This article was published in Australian Dictionary of Biography, Volume 7, (MUP), 1979
John Donald Mackenzie Brownlee (1900-1969), musician, was born on 7 January 1900 at Geelong, Victoria, son of James Watson Brownlee, farmer, and his wife Isabella Finlayson, née Mackenzie. Educated at a state school until he was about 14, he then briefly attended Gordon Technical College. In 1915 he was employed as a clerk by the Geelong hardware firm of Hawkes Bros.
A member of a musical family, Brownlee played the cornet in the Geelong Municipal Band. By his late teens it was apparent that he had a potentially fine baritone voice, and he was encouraged by the Hawkes family to take professional training. In 1921, after winning the gold medal as champion vocalist at the South Street competitions in Ballarat, he abandoned accountancy studies and moved to Melbourne to study singing under Ivor Boustead of the Albert Street Conservatorium. In 1922 Melba heard him sing Handel's Messiah and was so impressed with the quality of his voice that she urged him to go overseas for further tuition; in 1923 he began intensive studies in Paris with Dinh Gilly, and two years later was singing operatic roles in the Trianon Lyrique. There he was again heard by Melba who insisted that he appear in her Covent Garden farewell in 1926. From then on his rise was rapid. He made a sensational début at the Paris Opera House in Massenet's Thaïs in 1927 and was a contract singer there until 1936. Between the Paris seasons he appeared in the leading opera-houses of Europe and South America, in international seasons at Covent Garden, and at the Glyndebourne festivals where he established a reputation as an interpreter of baritone roles in Mozart operas. He visited Australia for the Williamson-Melba Grand Opera Company in 1928 and for a concert tour in 1932-33. During the latter visit he joined the Williamson-Imperial Company as a guest star from 10-21 September 1932 and performed in five operas on six nights.
In 1937 Brownlee made his début at the Metropolitan Opera in New York as Rigoletto, and until his retirement in 1958 performed there in most of the eighty operas of his repertoire. New York became his home, and he appeared in opera and recitals in many parts of North America as soloist with the leading symphony orchestras and in nation-wide broadcasts. In 1952 he made his final visit to Australia, where he sang two of his most famous roles: Don Giovanni, and Scarpia in Puccini's La Tosca.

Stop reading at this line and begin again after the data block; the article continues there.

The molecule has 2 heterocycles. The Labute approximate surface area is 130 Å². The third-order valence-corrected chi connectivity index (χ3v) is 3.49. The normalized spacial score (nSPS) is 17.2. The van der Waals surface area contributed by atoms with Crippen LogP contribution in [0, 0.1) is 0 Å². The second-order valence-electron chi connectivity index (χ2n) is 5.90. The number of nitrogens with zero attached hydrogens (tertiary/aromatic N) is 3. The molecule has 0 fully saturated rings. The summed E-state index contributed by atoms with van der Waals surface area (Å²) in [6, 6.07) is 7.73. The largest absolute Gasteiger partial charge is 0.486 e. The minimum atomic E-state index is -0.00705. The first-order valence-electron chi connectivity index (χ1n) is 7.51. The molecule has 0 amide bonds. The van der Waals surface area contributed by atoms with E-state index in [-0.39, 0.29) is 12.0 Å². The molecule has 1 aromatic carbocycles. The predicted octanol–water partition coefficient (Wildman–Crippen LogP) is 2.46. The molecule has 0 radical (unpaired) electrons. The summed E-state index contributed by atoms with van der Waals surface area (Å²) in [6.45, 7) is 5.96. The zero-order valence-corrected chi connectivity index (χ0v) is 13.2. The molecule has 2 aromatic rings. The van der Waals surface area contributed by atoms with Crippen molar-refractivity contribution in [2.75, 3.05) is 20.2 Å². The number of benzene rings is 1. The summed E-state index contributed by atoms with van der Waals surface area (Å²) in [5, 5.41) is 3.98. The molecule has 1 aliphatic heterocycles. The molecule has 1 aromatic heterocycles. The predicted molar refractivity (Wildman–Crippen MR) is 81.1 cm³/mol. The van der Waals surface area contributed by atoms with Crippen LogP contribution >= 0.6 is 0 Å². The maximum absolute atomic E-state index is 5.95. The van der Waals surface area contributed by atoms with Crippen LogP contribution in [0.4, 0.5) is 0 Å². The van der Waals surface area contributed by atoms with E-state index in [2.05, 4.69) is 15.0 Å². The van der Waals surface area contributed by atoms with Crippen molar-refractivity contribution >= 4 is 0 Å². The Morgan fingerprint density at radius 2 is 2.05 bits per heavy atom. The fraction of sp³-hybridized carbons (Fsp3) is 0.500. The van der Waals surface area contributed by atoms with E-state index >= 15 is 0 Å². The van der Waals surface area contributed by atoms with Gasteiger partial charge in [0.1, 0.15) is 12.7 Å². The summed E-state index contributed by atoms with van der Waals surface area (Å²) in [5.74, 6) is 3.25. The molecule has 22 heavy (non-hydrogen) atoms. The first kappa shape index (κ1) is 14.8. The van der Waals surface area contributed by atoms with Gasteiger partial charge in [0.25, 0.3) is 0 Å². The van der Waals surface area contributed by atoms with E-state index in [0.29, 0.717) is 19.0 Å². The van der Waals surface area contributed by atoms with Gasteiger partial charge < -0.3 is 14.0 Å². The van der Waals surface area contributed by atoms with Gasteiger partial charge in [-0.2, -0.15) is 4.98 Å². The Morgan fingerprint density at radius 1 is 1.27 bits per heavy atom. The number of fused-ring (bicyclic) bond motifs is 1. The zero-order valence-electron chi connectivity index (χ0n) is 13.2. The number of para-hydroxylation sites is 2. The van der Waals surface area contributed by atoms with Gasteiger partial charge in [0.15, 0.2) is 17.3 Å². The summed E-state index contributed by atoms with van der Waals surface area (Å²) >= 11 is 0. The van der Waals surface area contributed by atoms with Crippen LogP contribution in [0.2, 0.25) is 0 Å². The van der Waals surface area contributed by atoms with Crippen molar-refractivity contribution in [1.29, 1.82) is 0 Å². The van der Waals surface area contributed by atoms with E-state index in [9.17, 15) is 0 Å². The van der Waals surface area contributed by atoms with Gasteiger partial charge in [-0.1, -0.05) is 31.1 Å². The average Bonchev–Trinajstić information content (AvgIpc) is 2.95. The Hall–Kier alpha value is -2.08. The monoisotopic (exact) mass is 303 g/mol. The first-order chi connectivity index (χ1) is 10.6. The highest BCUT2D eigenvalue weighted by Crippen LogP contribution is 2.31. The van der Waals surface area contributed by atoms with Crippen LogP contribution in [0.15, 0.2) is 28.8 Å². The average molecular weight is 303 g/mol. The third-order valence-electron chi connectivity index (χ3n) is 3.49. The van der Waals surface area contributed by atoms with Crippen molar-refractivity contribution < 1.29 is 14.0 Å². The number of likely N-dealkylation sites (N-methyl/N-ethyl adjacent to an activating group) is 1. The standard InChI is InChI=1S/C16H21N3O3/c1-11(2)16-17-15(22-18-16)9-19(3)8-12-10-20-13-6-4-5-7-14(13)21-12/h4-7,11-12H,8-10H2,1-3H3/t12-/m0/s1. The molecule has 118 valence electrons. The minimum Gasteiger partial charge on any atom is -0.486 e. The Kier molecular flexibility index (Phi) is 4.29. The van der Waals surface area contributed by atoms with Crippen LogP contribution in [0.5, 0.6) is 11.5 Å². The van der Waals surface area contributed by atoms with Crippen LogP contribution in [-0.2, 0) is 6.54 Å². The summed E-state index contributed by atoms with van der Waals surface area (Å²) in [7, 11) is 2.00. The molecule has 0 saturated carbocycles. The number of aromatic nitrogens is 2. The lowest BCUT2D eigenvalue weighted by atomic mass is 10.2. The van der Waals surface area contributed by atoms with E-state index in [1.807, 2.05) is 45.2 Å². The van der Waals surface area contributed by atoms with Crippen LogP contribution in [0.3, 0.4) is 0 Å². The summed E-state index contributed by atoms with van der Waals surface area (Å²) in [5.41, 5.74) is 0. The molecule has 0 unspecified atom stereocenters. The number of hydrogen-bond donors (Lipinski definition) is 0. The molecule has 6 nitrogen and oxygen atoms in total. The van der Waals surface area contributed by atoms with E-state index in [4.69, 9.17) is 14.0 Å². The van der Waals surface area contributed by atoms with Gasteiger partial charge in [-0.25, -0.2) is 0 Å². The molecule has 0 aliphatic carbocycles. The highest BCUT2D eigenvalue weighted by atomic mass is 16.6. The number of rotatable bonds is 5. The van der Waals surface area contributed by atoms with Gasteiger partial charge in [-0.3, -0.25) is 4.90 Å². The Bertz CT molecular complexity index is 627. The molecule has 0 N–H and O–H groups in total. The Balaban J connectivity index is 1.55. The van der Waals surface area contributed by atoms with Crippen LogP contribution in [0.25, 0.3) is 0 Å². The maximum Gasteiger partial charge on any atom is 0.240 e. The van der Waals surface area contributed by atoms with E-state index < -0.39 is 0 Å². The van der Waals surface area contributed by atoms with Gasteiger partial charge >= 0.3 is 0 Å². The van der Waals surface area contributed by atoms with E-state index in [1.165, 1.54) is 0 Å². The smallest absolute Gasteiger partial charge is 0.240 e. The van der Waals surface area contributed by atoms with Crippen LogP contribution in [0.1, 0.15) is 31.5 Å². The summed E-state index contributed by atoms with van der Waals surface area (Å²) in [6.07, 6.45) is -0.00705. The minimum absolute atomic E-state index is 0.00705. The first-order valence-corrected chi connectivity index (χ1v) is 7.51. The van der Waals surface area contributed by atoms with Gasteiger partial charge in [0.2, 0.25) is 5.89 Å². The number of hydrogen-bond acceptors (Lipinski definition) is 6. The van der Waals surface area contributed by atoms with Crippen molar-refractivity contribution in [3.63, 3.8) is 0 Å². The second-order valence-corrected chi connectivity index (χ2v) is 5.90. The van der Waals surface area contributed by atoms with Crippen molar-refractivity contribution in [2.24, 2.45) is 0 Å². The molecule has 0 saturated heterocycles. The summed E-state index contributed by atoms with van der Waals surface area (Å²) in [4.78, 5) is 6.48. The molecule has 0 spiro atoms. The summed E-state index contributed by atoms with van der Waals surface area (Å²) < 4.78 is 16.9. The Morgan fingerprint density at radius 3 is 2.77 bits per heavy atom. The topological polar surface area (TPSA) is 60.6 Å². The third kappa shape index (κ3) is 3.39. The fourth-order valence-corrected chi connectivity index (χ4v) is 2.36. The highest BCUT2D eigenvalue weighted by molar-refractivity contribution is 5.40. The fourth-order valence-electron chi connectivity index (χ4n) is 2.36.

Brownlee was active in the American Guild of Musical Artists and was president in 1952-66. He was on the Advisory Committee on the Arts and the committee for International Cultural Exchanges during the Eisenhower and Kennedy administrations. Appointed as head of the Voice and Opera Department of the Manhattan School of Music in 1953, he became director of the school in 1956 and after 1958 devoted most of his energies to his work there. While actively engaged in teaching, and in directing and staging many of the school's opera productions, he found time to plan a campaign which raised $9.5 million; this enabled the institution to increase substantially its enrolments and to honour an agreement for the purchase of the buildings of the Juilliard School. Brownlee died on 10 January 1969 and was buried in Ferncliff cemetery, Hartsdale. He was survived by his wife, the former Countess Donna Carla Oddone di Feletto, whom he had married in Paris on 29 November 1928, and by a daughter and two sons.
Australia saw little of the singer during his great career, but Melbourne honours his memory in a simple but practical way—by the John Brownlee Vocal Scholarship, first awarded in 1969.
Morris S. Williams, 'Brownlee, John Donald Mackenzie (1900–1969)', Australian Dictionary of Biography, National Centre of Biography, Australian National University, http://adb.anu.edu.au/biography/brownlee-john-donald-mackenzie-5396/text9139, published first in hardcopy 1979, accessed online 3 March 2015.
This article was first published in hardcopy in Australian Dictionary of Biography, Volume 7, (MUP), 1979